Landsat 9

Recent Imagery

The Landsat Program

This joint NASA/USGS program provides the longest continuous space-based record of Earth’s land in existence. Every day, Landsat satellites provide essential information to help land managers and policy makers make wise decisions about our resources and our environment. + Landsat Case Studies ebook

Landsat 9 Completes Test Simulating Harsh Space Environment
The Landsat 9 satellite has successfully completed its most strenuous environmental test…

"We cannot replace Landsat with Copernicus. In fact the programs complement each other. The world has been benefitting from Landsat data for the past 40 years now. It is really a unique and extremely valuable data source that has provided knowledge and understanding of the planet."

— Josef Aschbacher, Director of EO Programs, European Space Agency, Oct 3, 2018

"We believe this type of continuous mapping of forest metrics at expansive scales would not have been possible without the excellent radiometric characteristics of Landsat 8, particularly the high level of quantization and the outstanding signal-to-noise ratio, which enables fine distinctions that were not previously possible."

— Rick Lawrence, Montana State University, Dec 15, 2016

"Landsat provides an unparalleled record of how terrestrial Earth has changed since the early 1970s, closely coinciding with the beginning of rapid environmental change. It provides important historical context for the current state of land cover and land use and provides a reference for identifying abnormal types and rates of change."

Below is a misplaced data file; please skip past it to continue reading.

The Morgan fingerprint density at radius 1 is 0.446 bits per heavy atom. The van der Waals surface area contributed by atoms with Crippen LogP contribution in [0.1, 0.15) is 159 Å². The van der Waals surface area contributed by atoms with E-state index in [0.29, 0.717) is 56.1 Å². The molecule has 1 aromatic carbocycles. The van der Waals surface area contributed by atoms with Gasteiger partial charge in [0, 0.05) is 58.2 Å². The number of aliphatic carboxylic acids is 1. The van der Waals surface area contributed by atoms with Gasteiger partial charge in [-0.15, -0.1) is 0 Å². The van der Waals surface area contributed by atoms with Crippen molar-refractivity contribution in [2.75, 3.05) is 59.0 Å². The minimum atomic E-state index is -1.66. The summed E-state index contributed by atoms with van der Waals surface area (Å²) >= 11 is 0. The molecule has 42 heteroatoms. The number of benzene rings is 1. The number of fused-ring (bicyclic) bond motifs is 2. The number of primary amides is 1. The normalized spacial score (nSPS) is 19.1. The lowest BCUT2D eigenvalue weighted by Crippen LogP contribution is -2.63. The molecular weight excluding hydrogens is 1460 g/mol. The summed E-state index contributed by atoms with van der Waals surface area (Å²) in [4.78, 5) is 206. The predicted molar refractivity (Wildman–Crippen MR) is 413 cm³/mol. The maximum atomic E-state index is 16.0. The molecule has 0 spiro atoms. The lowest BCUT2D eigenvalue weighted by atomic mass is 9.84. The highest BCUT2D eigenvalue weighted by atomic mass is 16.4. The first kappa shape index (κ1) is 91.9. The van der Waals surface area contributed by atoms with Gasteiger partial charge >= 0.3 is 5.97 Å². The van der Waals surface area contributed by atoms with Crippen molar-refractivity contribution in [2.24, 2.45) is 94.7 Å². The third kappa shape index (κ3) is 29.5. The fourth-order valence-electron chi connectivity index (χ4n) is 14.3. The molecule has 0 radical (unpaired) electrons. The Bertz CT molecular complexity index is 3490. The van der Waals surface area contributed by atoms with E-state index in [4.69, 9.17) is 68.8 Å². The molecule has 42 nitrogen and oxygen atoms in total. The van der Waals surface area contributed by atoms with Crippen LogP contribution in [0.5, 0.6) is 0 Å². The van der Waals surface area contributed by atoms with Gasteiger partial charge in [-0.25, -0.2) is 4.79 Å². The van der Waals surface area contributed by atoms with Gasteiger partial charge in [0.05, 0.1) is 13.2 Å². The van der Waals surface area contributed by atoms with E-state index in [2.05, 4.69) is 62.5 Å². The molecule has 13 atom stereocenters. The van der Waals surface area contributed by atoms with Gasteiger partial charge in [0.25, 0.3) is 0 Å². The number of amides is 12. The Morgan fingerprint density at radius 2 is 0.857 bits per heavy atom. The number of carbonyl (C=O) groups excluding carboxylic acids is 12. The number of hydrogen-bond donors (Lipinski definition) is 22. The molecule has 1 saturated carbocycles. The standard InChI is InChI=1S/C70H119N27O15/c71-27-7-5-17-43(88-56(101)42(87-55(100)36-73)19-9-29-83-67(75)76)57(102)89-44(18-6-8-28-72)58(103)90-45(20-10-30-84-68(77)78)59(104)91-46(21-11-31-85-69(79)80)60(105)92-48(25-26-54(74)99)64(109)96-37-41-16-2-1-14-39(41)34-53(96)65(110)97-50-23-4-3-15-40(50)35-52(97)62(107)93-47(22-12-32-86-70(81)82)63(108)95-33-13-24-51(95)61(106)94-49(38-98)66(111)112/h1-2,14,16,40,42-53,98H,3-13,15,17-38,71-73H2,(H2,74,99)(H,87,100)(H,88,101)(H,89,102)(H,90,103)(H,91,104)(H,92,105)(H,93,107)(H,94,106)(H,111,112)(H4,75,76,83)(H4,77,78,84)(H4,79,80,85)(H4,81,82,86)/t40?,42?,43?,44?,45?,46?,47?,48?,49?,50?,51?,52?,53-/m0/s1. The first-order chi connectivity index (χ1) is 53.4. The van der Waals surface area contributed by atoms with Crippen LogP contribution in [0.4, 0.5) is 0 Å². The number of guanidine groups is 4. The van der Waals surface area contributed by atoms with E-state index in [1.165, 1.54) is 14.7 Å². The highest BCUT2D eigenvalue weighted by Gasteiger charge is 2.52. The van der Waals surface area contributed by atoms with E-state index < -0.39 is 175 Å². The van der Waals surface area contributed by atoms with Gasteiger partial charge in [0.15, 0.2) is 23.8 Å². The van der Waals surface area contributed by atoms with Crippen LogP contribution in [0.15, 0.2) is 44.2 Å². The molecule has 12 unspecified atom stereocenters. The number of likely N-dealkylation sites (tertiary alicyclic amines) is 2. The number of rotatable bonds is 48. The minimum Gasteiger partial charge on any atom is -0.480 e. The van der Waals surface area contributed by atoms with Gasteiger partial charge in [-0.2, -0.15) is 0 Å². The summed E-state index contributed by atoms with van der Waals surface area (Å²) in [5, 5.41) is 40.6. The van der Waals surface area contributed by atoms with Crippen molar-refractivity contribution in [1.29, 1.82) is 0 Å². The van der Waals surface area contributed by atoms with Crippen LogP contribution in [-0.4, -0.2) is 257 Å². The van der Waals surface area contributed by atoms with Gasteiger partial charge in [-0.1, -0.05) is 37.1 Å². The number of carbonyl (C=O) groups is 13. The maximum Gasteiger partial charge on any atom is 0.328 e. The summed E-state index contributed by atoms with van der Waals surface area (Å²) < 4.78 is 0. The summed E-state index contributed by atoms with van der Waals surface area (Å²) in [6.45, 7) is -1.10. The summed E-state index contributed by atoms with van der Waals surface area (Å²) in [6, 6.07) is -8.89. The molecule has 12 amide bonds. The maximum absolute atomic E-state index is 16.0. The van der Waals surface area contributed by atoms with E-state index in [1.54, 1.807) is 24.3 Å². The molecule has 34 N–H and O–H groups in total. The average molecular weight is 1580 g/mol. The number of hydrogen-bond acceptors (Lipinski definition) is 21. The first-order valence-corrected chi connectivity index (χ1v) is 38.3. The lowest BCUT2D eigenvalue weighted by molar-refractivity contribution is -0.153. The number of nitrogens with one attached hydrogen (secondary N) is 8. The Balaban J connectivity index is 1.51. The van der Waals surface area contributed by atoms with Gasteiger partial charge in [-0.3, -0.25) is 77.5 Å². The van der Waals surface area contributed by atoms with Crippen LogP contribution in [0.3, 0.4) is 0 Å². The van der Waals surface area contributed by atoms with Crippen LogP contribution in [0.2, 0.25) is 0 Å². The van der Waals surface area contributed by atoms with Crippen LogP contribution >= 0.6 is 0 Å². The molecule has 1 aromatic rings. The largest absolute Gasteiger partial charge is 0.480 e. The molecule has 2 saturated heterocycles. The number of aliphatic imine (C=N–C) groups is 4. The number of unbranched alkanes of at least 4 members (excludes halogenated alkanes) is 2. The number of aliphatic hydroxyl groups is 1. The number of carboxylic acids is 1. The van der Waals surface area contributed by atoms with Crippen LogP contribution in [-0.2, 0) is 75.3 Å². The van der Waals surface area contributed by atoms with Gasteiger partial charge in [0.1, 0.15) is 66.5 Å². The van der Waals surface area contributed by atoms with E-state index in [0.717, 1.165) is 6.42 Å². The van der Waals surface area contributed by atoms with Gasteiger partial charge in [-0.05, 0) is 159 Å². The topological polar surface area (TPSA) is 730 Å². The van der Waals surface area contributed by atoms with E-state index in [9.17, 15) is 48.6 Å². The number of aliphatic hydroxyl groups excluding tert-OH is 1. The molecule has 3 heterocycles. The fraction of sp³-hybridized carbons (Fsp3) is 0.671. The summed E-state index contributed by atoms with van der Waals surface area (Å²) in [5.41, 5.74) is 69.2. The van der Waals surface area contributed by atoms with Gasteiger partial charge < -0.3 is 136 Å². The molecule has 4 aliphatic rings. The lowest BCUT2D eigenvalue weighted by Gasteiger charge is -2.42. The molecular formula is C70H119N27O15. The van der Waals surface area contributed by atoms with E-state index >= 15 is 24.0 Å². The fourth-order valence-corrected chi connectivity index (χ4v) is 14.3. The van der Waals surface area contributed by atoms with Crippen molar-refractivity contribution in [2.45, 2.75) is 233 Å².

— Justin Braaten, Google Earth Engine technical writer/coder, Mar 25, 2021

“There are more than 800 billion Landsat-derived pixels of land in our imagery. If we printed out just our Landsat-based world map at poster resolution, it would cover two acres.”

— Charlie Loyd, Dec 22, 2014

"We use Landsat images on a daily basis at SkyTruth for environmental monitoring."

— Kimbra Cutlip, SkyTruth, Oct 3, 2016

“Thanks to satellites and to science, we now know much more about Earth than we did on the first Earth Day fifty years ago.”

— Dr. Michael Freilich, former director of NASA’s Earth Science division, Apr 30, 2020

“Work has begun on the next mission, Landsat 9, with launch scheduled for late 2020. Plans for the next generation of Landsat are also underway, with a series of studies leading to a decision on the Landsat 10 and beyond architecture in 2018.”

— Timothy Newman, USGS Land Remote Sensing Program Coordinator, Jul 18, 2016

“Measuring the past contributes to our understanding of the long-term consequences of our past economic and societal choices, and contributes to more informed management decisions in the future.”

— Jean-François Pekel, who used 3 million Landsat images to make global surface water, Dec 9, 2016

"“When the first images appeared, people would talk about the folds in the Appalachian Mountains. There had been textbooks written that described the processes that lead to those formations. For the first time it was possible to observe from great height what people had been talking about for hundreds of years.”

— Dr. Jim Irons, Landsat 8 Project Scientist, Mar 1, 2014

"Satellite imagery can help us get the biggest bang for our buck by targeting conservation initiatives in a specific window of time at key locations. Landsat is the longest running Earth observation satellite system we have, and free access to this data enables researchers to look at the effects of seasonality, climate cycles, and long-term trends in land-use change."

— Danica Schaffer-Smith, doctoral student, Nicholas School of the Environment, Duke University, Mar 27, 2017